Egypt’s First Capital?

May/June 2024

Upper Egypt
Egypt Abydos Temple
(Photo Vyacheslav Argenberg via Flickr)

The ancient Egyptian city of Tjenu, or Thinis, as it was later known to the Greeks, is as enigmatic as the many gods of Egypt’s pantheon. Although its existence is attested by ancient writers, the city’s location remains unknown. The early third-century B.C. Egyptian historian Manetho wrote of Thinis as the ancestral home of Egypt’s first rulers. These rulers, however, were interred at the sacred site of Abydos. For more than three millennia, the temples at Abydos—one of Egypt’s oldest cities and the cult center of Osiris, god of the underworld and afterlife—hosted festivals dedicated to Egyptian gods and kingship. “There’s literature characterizing the early kings, who were buried in the royal cemetery at Abydos, as Thinite, or part of the Thinite Dynasty,” says archaeologist Matthew Adams of New York University. “But there are times throughout the Pharaonic period (ca. 3100–332 B.C.) when Thinis is referring, in a general sense, to the broader region, including Abydos, rather than the ancient city of Thinis itself.” Abydos’ Umm el-Qa’ab cemetery held the tombs of 1st Dynasty rulers, including King Narmer and Queen Merneith, and the 2nd Dynasty kings Peribsen and Khasekhemwy. Most of these rulers probably hailed from Abydos, which was likely Egypt’s capital, not Thinis, as Manetho implies.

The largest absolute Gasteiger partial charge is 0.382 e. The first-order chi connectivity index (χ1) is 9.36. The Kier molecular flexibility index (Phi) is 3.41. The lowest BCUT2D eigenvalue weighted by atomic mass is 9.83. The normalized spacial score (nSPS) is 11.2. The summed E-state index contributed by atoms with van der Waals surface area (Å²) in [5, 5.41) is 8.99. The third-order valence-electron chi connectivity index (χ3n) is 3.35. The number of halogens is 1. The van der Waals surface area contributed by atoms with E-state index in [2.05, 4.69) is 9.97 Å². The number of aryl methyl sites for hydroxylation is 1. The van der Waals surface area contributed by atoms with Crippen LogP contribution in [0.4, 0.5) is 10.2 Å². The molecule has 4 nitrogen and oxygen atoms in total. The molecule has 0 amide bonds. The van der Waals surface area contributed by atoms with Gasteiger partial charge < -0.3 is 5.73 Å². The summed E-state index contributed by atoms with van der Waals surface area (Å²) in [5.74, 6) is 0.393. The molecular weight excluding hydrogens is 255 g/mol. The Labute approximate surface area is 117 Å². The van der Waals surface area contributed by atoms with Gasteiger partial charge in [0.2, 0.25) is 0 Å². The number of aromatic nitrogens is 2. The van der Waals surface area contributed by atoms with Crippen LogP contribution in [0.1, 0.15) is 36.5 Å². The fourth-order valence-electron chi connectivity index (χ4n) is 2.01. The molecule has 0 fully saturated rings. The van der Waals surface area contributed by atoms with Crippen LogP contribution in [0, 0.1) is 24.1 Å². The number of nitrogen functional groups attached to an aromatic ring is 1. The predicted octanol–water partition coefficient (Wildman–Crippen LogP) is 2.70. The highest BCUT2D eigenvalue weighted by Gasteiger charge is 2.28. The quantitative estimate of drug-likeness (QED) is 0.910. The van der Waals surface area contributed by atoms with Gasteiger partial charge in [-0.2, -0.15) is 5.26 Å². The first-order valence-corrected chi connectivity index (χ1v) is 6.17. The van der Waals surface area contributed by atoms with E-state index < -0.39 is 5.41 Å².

Whether home to Egypt’s first pharaohs or not, Thinis became an influential political center of the 8th nome, or province, in Upper Egypt. “From the Old Kingdom (ca. 2649–2150 B.C.) on, Thinis was a provincial capital,” says Adams. “It had a mayor, overseers of priests, and extensive cemeteries that developed across the Nile.” Early Dynastic (ca. 3100–2649 B.C.) and Old Kingdom texts attest to the existence of a census, taxes, and irrigation systems. “Thinis seems to be this province’s primary administrative center for most of Pharaonic history,” says Adams.

Egyptologists know that Thinis’ sprawling cemeteries at the site of Naga ed-Deir on the Nile’s east bank lie across the river from the modern city of Girga—under which the remnants of Thinis may be buried. “The general location of Thinis can be identified because of these cemeteries,” Adams says. “But where, exactly, is the ancient archaeological site? It’s an open question.” A century ago, archaeological ruins were visible around the edges of Girga, but they were either obliterated or built over, and, explains Adams, can no longer be seen. “Nobody has gone looking or done archaeological reconnaissance or testing to find them,” he says. As with many ancient provincial towns in the Nile Valley, which have seen thousands of annual floods, Thinis’ remnants likely remain obscured under layers of alluvium that have been deposited over the millennia. For now, it seems that the once-great city, a potential key to understanding the rise of Egyptian civilization, has been lost to the desert from which it came. “It would be an extremely interesting site to investigate,” says Adams. “I would certainly urge somebody to give it a try.”